Each December, the editors and reporters at The Californian nominate stories about issues and events we covered in the past year that affected ---- for better or worse ---- the lives of the people who live and work in the region.

The list is whittled to a Top 10, which over the next two days we'll present along with an updated look, when appropriate, at what's happening at year's end with the issue.

Although these are offered in no particular order, we always pick a top story of the year.

In 2011, the long-simmering ---- and still active ---- debate over Liberty Quarry, a 135-acre aggregate mine proposed just south of Temecula, led the way.

Thousands of quarry opponents, along with far fewer backers, packed a series of Riverside County Planning Commission hearings conducted in Temecula to review the project, which was first proposed and first protested in 2005.

In December, the commission voted 4-1 to deny the quarry. Builder Granite Construction appealed that decision to the Riverside County Board of Supervisors, which is expected to take up the issue in January. That makes it likely that our top story of 2011 will make the list once again in 2012.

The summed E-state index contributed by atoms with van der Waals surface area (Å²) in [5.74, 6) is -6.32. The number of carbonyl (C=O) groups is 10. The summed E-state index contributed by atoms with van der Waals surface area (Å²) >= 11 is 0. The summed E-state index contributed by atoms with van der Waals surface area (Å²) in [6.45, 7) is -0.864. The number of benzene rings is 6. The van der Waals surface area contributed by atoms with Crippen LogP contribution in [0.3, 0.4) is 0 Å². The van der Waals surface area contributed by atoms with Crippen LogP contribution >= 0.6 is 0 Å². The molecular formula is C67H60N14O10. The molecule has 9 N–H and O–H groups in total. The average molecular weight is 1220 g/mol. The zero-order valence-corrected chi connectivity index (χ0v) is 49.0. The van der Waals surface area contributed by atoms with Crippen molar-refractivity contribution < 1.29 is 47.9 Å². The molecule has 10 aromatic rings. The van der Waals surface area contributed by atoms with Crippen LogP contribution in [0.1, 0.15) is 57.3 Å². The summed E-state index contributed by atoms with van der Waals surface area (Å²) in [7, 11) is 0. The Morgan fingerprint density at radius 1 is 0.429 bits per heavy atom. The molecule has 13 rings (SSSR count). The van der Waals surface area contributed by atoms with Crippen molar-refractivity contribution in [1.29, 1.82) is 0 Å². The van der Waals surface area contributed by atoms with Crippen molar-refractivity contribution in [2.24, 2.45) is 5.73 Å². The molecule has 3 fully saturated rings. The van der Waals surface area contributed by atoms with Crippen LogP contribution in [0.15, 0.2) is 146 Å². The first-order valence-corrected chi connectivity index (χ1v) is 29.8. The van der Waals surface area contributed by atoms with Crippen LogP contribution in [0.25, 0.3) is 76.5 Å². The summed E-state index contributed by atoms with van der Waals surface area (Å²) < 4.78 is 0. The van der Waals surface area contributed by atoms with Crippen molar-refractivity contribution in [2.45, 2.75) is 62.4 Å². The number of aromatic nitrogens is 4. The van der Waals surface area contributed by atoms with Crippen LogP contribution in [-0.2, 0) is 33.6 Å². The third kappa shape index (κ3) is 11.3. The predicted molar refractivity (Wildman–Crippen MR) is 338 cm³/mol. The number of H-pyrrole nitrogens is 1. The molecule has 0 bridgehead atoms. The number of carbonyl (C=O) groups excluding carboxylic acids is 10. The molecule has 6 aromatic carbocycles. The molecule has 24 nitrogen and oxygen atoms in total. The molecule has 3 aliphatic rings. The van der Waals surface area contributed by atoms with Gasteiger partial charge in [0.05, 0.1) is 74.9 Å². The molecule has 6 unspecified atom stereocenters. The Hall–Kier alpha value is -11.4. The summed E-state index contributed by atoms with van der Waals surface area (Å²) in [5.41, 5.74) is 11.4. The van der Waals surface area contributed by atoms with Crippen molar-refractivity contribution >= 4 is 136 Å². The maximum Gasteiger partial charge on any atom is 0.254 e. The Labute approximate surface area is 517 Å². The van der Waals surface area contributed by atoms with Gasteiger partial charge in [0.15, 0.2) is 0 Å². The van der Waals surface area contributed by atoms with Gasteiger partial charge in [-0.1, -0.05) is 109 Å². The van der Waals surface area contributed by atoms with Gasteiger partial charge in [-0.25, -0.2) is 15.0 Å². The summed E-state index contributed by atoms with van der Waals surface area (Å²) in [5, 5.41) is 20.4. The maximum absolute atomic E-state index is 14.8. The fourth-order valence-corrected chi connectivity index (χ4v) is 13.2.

Hard places and hard choices abounded in 2011 as local governments ---- faced with uncertainty over tax money coming from Sacramento ---- cut budgets, closed parks, reduced police patrols, laid off workers and limited city hall hours.

In Riverside, county officials and public employee union leaders hurled accusations at each other over pension reform and other efforts to trim expenses in the face of dwindling revenues.

Meanwhile, voter-backed measures in Murrieta and Menifee were implemented ---- some more than others ---- with activists promising there would be more "taking on city hall" to come in 2012.

And other stories emerged from the rubble in 2011.

Work finally began on the long-anticipated widening of Interstate 215.